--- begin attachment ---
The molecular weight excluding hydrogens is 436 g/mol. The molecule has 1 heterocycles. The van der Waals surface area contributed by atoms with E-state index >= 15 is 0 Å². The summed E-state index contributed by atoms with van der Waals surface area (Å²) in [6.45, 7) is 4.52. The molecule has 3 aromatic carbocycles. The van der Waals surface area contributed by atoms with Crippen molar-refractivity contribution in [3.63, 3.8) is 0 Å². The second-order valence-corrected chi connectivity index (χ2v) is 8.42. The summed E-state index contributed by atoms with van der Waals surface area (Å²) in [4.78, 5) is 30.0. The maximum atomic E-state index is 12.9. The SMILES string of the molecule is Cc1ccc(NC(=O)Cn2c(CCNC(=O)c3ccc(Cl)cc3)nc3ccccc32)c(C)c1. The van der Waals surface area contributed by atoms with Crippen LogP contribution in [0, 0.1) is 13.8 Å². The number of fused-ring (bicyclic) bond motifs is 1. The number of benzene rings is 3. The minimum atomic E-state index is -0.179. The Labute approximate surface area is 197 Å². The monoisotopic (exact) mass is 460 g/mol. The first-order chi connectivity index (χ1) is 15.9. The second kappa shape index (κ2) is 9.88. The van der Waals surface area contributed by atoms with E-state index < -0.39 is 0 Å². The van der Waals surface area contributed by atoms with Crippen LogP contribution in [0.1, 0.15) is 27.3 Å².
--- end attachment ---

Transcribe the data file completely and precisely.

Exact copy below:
The molecular weight excluding hydrogens is 436 g/mol. The molecule has 1 heterocycles. The van der Waals surface area contributed by atoms with E-state index >= 15 is 0 Å². The summed E-state index contributed by atoms with van der Waals surface area (Å²) in [6.45, 7) is 4.52. The molecule has 3 aromatic carbocycles. The van der Waals surface area contributed by atoms with Crippen molar-refractivity contribution in [3.63, 3.8) is 0 Å². The second-order valence-corrected chi connectivity index (χ2v) is 8.42. The summed E-state index contributed by atoms with van der Waals surface area (Å²) in [4.78, 5) is 30.0. The maximum atomic E-state index is 12.9. The SMILES string of the molecule is Cc1ccc(NC(=O)Cn2c(CCNC(=O)c3ccc(Cl)cc3)nc3ccccc32)c(C)c1. The van der Waals surface area contributed by atoms with Crippen LogP contribution in [0, 0.1) is 13.8 Å². The number of fused-ring (bicyclic) bond motifs is 1. The number of benzene rings is 3. The minimum atomic E-state index is -0.179. The Labute approximate surface area is 197 Å². The monoisotopic (exact) mass is 460 g/mol. The first-order chi connectivity index (χ1) is 15.9. The second kappa shape index (κ2) is 9.88. The van der Waals surface area contributed by atoms with E-state index < -0.39 is 0 Å². The van der Waals surface area contributed by atoms with Crippen LogP contribution in [0.1, 0.15) is 27.3 Å².